MOSCOW, November 24 (RIA Novosti) - A leading Russian political analyst has said the economic turmoil in the United States has confirmed his long-held view that the country is heading for collapse, and will divide into separate parts.
Professor Igor Panarin said in an interview with the respected daily Izvestia published on Monday: "The dollar is not secured by anything. The country's foreign debt has grown like an avalanche, even though in the early 1980s there was no debt. By 1998, when I first made my prediction, it had exceeded $2 trillion. Now it is more than 11 trillion. This is a pyramid that can only collapse."
The paper said Panarin's dire predictions for the U.S. economy, initially made at an international conference in Australia 10 years ago at a time when the economy appeared strong, have been given more credence by this year's events. When asked when the U.S. economy would collapse, Panarin said: "It is already collapsing. Due to the financial crisis, three of the largest and oldest five banks on Wall Street have already ceased to exist, and two are barely surviving. Their losses are the biggest in history. Now what we will see is a change in the regulatory system on a global financial scale: America will no longer be the world's financial regulator.
[...] He predicted that the U.S. will break up into six parts - the Pacific coast, with its growing Chinese population; the South, with its Hispanics; Texas, where independence movements are on the rise; the Atlantic coast, with its distinct and separate mentality; five of the poorer central states with their large Native American populations; and the northern states, where the influence from Canada is strong.
He even suggested that "we could claim Alaska - it was only granted on lease, after all."
The economic analysis is obvious, being similar to what many in our own country have observed. His analysis of why these problems might lead to a breakup, though, seems a little off-base, and I wonder how much first-hand knowledge of our country and our people Professor Panarin actually has. He evidently has a rather superficial knowledge of the demographic makeup of this country.
I can't imagine why he thinks that Chinese people dominate the West Coast; it's true that they have fairly large colonies in San Francisco, Vancouver, Canada and a few other places, but they are nowhere near a majority, or even a near-majority. Even if you combined their numbers with those of other East Asians, they would not approach a majority on the West Coast.
As for the 'Atlantic states', I don't see much of a unifying culture or mentality there, unless you mean that huge D.C-to-Boston conurbation, with the liberal/elitist power base. There is much more to the 'Atlantic coast' than that area, and there is not much to unify it. The Southeastern states on the coast (except for Florida) constitute part of old Dixie, and they have nothing much in common with the Northeast. American Indian populations in the 'poorer central states', whatever he means by that, are not high enough to be of great significance, either. Perhaps in Oklahoma, New Mexico or Arizona there might be greater percentages of Indians than in other states, but the central states are hardly populated and dominated by American Indians.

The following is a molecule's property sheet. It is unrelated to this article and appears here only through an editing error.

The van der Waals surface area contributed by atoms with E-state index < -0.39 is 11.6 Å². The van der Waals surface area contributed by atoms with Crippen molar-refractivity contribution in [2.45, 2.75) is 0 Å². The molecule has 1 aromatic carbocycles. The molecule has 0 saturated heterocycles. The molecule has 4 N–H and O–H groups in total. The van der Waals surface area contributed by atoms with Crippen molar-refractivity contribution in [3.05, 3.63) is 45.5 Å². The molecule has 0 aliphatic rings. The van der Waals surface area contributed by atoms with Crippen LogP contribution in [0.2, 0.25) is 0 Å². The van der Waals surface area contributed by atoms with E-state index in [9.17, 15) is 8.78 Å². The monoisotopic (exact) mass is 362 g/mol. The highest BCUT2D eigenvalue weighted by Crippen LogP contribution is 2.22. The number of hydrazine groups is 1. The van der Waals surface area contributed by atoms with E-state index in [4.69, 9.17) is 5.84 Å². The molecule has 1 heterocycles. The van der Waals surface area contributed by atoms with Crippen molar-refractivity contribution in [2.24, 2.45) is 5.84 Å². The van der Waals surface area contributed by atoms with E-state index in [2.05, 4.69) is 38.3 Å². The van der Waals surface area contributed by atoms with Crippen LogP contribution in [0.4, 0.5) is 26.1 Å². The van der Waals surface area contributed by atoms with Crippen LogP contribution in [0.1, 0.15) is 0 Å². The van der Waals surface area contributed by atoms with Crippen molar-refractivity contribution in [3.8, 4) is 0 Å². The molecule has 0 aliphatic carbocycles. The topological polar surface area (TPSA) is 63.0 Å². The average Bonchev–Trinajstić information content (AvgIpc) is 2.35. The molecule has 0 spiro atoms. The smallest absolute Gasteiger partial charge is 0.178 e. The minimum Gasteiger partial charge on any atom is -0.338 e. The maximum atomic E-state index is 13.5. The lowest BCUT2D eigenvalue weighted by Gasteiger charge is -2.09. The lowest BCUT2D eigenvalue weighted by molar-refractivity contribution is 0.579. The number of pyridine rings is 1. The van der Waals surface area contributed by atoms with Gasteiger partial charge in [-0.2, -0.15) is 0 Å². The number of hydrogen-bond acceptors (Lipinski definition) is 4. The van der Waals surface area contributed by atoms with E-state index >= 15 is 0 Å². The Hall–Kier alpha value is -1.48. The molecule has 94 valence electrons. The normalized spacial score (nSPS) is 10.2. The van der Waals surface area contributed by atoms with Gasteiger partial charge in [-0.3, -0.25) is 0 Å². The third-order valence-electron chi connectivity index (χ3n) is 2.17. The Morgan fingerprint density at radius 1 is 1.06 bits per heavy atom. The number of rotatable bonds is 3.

As to Texas, it is almost half Hispanic now, and it is minority White, by a small margin. Much as I would hope that Texas might regain its independence as a Republic, it would seem less likely now than 50 years ago, when Whites or 'Anglos' were the majority, and there was no invasion from south of the border on today's scale undermining that majority.
Generally, though, Professor Panarin barely acknowledges the racial conflicts which are simmering in this country now. Whether this is through lack of awareness on his part, or whether through some reticence in discussing race and ethnicity, he simply seems to consider those things secondary to economics in his scenario.
As for Alaska, I would predict that any Russian designs on that state would meet with considerable resistance on the part of Alaskans.
Panarin mentions the Amero as a new monetary unit. Of course the media and our lying politicians deny that any such thing is in the works, including the North American Union of which the Amero would be the currency. Despite the flaws of Panarin's analysis, the fact that one more reputable political analyst is discussing the issue of the breakup of the U.S. is a sign that the idea is becoming more thinkable for many people.
Back in the Cold War era, his comments would elicit cries of 'subversion' and he would be accused of trying to threaten or manipulate Americans by such propaganda. But there's no such response today; I think that more and more people are actually willing to ponder the 'what ifs', and to consider the possibility that this Republic cannot much longer be held together artificially as it is now. We have a unified government in name, but the unity that was a feature of a mostly homogeneous country at one time has long since been destroyed, and we are a divided house in reality if not yet on paper.
How it might happen, or along what lines, is open to conjecture. I would just hope that if I am still around when this fracture takes place, that I will be in the right place, among my kin, rather than in hostile occupied territory, surrounded by strangers.